Appendix C would allow a banking entity to establish a compliance program on an enterprise-wide basis covering the banking entity and all of its affiliates and subsidiaries collectively. In order to do so, the program must be clearly applicable, both by its terms and in operation, to all such affiliates and subsidiaries, specifically address the requirements set forth in Appendix C, address the consolidated organization’s business structure, size, and complexity, as well as the particular activities, risks, and applicable legal requirements of each subsidiary and affiliate, and be determined through periodic independent testing to be effective on an enterprise-wide basis.

Appendix C states that senior management and intermediate managers should be accountable for the effective implementation of the compliance program, and the board of directors or the chief executive office should review the effectiveness of the compliance program.

Appendix C sets for standards for the internal policies and procedures element for both covered trading activities and covered fund activities and investments. With respect to covered trading activities, Appendix C would require that internal policies and procedures specify how the banking entity identifies its trading accounts and require identification of the trading activity in which the banking entity is engaged and how that activity is organized.

The policies and procedures must also thoroughly articulate the mission, strategy, risks, and compliance controls for each trading unit; include for each trader a mandate that describes the scope of his or her trading activity; articulate and document a comprehensive description of the risks associated with the trading unit’s activities; document a comprehensive explanation of how the mission and strategy of the trading unit, and its related risk levels, comply with the proposed regulations; and require the banking entity to promptly address and remedy any violations.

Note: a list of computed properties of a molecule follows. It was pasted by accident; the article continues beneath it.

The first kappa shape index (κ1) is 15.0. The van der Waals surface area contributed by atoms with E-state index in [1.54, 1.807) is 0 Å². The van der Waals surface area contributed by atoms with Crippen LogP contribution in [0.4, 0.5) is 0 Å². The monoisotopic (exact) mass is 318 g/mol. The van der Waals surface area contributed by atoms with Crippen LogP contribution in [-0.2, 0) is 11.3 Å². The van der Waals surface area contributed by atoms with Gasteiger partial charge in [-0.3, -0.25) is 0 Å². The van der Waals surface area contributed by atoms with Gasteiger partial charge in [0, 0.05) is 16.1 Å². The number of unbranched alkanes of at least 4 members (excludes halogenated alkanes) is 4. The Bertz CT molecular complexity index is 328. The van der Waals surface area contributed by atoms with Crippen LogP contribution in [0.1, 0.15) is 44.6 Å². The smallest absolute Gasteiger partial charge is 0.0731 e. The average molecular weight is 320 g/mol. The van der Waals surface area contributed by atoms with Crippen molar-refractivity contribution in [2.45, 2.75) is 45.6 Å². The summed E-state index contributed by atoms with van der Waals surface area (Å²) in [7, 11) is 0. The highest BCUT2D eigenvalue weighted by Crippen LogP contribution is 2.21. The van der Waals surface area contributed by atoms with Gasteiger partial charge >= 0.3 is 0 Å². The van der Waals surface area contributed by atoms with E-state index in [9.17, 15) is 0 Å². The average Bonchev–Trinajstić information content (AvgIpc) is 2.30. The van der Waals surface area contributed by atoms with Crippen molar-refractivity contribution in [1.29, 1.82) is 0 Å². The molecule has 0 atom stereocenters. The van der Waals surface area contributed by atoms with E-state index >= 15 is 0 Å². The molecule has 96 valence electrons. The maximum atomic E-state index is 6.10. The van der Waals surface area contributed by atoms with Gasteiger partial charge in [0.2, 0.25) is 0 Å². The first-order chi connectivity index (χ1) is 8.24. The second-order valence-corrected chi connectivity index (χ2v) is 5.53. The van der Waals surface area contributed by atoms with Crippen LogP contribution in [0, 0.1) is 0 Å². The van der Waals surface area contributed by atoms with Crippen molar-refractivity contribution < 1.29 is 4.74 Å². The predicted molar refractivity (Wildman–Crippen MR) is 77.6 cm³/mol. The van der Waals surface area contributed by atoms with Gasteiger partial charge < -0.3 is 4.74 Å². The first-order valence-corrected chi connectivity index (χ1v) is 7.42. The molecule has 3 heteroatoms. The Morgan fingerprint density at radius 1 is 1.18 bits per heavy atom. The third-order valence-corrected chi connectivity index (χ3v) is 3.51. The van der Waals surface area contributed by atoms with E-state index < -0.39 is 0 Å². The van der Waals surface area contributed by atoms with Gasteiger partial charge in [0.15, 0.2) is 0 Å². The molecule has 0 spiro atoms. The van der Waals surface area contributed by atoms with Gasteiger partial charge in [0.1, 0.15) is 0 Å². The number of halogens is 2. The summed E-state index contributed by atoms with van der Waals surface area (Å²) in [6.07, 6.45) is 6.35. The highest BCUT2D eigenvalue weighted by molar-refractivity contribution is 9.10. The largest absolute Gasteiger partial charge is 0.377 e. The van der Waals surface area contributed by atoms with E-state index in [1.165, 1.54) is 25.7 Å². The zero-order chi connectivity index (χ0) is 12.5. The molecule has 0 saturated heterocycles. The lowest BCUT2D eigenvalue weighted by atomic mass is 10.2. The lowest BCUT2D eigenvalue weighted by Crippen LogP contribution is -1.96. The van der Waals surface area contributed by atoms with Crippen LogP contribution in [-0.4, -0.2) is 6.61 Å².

These internal policies and procedures would require banking entities to have the data and standards to prevent prohibited proprietary trading and to identify abnormalities and discrepancies that may be indicative of prohibited proprietary trading. The internal policies and procedures should also provide the Agencies with a clear, comprehensive picture of a banking entity’s covered trading activities that can be effectively reviewed.

With respect to fund activities and investments, the proposal would require that internal policies and procedures describe all covered fund activities in which the banking entity engages and the procedures used by the banking entity to ensure that it complies.

The Agencies expect that these internal policies and procedures will be regularly reviewed and updated to reflect changes in business practices, strategies, or regulations. Frequent, unexplained changes to policies and procedures or other aspects of the compliance program, particularly changes to reduce their stringency, would warrant additional scrutiny from banking entity management, independent testing personnel, and federal agency supervisors or examiners.

Similarly, Appendix C articulates minimum standards for the element of internal controls. With respect to covered trading activities, internal controls must be reasonably designed to ensure that the covered trading activity is conducted in conformance with a trading unit’s authorized risks, instruments and products, as documented in the banking entity’s written policies and procedures, and must establish and enforce risk limits for each trading unit and perform a robust analysis and quantitative measurement of covered trading activity reasonably designed to ensure that the activity of each trading unit is appropriate to its mission, strategy, and risk, as documented in the banking entity’s internal written policies and procedures.

The internal controls analysis and measurement must also monitor and assist in the identification of potential and actual prohibited trading activity, as well as prevent the occurrence of prohibited proprietary trading. This analysis and measurement should incorporate the quantitative measurements calculated and reported under Appendix A of the proposed rule, but should also include other analysis and measurements developed by the banking entity that are specifically tailored to the business, risks, practices, and strategies of its trading units.